For nearly three years, QAnon followers have been feverishly deciphering thousands of cryptic clues and predictions posted online by the shadowy persona of "Q" at the center of a metastasizing movement that experts say is the first far-right extremist conspiracy theory in the modern era to penetrate mainstream American culture and Washington politics.
Yet, a consensus of leading researchers and critics who study and debunk QAnon disinformation told ABC News that a key to identifying "Q" has been hiding in plain sight for years -- on a pig farm south of Manila in the Philippines -- at least until recently.
The rapid online growth of QAnon since early spring -- and a series of trolling incidents that surged through Twitter, Facebook, Instagram and TikTok before those platforms began banning QAnon groups and hashtags this summer -- has sharpened focus on the forces behind this alternative reality game-like phenomenon.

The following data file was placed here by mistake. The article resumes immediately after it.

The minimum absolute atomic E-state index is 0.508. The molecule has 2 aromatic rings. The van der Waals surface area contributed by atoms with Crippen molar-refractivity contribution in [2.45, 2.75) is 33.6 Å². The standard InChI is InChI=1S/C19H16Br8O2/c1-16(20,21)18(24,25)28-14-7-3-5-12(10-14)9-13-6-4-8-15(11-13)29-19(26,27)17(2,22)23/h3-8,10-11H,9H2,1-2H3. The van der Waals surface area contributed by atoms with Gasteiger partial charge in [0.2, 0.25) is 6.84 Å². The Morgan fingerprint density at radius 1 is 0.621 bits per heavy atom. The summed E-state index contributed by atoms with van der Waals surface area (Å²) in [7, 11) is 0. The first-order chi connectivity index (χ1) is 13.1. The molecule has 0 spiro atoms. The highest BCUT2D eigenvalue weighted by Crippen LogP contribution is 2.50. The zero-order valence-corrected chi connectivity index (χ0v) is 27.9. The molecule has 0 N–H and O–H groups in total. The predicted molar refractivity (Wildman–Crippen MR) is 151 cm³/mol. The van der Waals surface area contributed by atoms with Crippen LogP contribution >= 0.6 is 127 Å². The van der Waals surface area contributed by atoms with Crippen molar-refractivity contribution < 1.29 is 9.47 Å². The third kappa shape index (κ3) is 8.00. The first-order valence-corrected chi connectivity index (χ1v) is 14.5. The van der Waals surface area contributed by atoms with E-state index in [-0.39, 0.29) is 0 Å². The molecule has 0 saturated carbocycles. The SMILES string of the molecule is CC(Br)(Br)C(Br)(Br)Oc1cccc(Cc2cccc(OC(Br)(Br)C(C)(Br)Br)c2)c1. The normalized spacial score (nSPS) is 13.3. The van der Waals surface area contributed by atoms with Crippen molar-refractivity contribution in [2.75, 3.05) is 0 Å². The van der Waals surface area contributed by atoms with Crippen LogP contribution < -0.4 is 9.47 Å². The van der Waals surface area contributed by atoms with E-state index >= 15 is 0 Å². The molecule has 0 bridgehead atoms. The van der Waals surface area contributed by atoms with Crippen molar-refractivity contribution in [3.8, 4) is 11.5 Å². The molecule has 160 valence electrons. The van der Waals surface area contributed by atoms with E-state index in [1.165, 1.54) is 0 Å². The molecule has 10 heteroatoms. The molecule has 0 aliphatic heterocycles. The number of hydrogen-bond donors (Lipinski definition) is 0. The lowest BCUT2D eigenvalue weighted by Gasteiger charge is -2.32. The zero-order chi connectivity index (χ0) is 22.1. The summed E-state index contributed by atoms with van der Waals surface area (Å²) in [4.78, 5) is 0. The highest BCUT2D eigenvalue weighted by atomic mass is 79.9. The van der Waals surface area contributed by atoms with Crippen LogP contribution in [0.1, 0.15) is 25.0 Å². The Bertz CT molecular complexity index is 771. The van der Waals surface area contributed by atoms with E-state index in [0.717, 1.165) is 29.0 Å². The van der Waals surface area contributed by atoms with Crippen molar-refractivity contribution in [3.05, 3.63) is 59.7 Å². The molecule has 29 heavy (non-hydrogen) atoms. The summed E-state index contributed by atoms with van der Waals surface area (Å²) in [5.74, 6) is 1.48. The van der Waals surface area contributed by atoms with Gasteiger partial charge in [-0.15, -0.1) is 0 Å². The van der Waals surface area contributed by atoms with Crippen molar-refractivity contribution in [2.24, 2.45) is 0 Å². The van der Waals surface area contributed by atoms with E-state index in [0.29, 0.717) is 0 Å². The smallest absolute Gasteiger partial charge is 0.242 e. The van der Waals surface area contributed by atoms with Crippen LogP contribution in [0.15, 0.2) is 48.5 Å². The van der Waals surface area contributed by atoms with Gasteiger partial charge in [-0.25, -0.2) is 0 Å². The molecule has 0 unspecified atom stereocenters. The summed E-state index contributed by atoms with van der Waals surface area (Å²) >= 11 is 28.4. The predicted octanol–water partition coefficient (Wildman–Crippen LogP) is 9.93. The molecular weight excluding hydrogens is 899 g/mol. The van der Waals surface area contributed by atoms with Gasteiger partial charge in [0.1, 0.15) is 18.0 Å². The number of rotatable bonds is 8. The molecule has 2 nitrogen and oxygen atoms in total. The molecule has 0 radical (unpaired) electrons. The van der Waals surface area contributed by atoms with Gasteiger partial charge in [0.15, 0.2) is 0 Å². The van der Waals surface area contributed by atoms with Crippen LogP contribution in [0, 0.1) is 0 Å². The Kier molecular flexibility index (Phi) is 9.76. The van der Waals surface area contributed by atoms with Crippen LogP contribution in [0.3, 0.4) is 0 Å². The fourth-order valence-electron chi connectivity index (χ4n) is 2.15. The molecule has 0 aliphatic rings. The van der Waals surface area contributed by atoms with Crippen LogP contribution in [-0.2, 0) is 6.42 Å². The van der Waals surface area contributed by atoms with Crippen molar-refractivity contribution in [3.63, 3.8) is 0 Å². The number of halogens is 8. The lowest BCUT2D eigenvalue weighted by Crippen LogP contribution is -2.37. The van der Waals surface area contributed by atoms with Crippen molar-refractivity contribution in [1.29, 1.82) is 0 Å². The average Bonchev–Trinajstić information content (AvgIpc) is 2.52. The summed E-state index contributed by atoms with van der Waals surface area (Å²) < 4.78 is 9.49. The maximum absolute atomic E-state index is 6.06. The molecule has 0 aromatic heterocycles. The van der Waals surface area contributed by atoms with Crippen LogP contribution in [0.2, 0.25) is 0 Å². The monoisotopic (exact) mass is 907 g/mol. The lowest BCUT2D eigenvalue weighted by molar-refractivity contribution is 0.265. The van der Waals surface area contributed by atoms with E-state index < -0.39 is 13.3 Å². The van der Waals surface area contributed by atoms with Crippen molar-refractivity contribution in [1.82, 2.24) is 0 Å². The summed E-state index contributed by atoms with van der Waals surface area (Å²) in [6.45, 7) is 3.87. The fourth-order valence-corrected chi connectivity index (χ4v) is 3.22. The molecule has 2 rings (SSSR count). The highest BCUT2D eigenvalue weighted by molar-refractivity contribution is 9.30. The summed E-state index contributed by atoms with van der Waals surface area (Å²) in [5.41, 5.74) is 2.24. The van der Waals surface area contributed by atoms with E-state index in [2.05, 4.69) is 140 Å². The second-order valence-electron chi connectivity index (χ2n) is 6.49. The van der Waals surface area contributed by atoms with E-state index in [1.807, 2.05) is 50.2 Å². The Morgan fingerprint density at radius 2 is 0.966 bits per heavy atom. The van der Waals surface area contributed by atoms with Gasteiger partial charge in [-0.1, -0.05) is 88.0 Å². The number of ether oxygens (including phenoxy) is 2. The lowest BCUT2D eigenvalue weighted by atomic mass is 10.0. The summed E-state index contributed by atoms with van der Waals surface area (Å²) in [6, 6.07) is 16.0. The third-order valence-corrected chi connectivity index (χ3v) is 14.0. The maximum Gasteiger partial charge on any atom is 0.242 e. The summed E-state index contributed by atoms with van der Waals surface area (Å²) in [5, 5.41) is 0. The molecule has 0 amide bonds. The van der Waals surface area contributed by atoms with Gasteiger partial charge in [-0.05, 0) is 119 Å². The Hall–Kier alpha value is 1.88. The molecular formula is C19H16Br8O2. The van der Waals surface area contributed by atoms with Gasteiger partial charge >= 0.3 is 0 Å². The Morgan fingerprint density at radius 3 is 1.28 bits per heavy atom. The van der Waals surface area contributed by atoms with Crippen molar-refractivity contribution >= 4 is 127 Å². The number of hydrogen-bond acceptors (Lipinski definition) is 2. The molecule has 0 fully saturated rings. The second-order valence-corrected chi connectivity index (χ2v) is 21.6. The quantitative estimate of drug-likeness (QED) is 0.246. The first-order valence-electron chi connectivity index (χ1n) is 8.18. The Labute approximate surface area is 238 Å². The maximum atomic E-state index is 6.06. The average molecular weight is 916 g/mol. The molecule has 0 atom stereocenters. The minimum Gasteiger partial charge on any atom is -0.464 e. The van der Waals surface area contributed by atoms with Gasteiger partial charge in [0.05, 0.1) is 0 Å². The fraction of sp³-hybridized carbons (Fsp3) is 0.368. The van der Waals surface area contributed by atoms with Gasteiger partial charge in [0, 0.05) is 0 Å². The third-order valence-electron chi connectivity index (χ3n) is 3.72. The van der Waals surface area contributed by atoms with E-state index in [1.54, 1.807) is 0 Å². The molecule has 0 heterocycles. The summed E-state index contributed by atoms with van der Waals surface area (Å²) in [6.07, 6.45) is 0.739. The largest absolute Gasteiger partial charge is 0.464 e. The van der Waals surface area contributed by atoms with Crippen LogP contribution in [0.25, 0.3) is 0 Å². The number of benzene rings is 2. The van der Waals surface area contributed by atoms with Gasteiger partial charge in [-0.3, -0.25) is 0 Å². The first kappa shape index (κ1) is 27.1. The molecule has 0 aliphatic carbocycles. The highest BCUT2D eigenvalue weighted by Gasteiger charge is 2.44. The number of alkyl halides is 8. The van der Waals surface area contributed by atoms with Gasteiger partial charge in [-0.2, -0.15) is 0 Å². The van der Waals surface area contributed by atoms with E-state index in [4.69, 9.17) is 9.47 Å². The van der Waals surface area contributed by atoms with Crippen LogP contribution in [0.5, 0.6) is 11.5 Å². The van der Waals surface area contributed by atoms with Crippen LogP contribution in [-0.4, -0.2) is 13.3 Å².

At least 24 candidates who have "endorsed or given credence to the conspiracy theory or promoted QAnon content" -- 22 Republicans and two independents -- have secured a spot on the ballot in the 2020 congressional elections, according to the media watchdog Media Matters, though it remains unclear how many could actually win their races. Last month, one candidate who pollsters say is almost certain to win her heavily GOP district in Georgia, Marjorie Taylor Greene, appeared to rescind her previous support for QAnon, telling Fox News that "once I started finding misinformation, I decided that I would choose another path."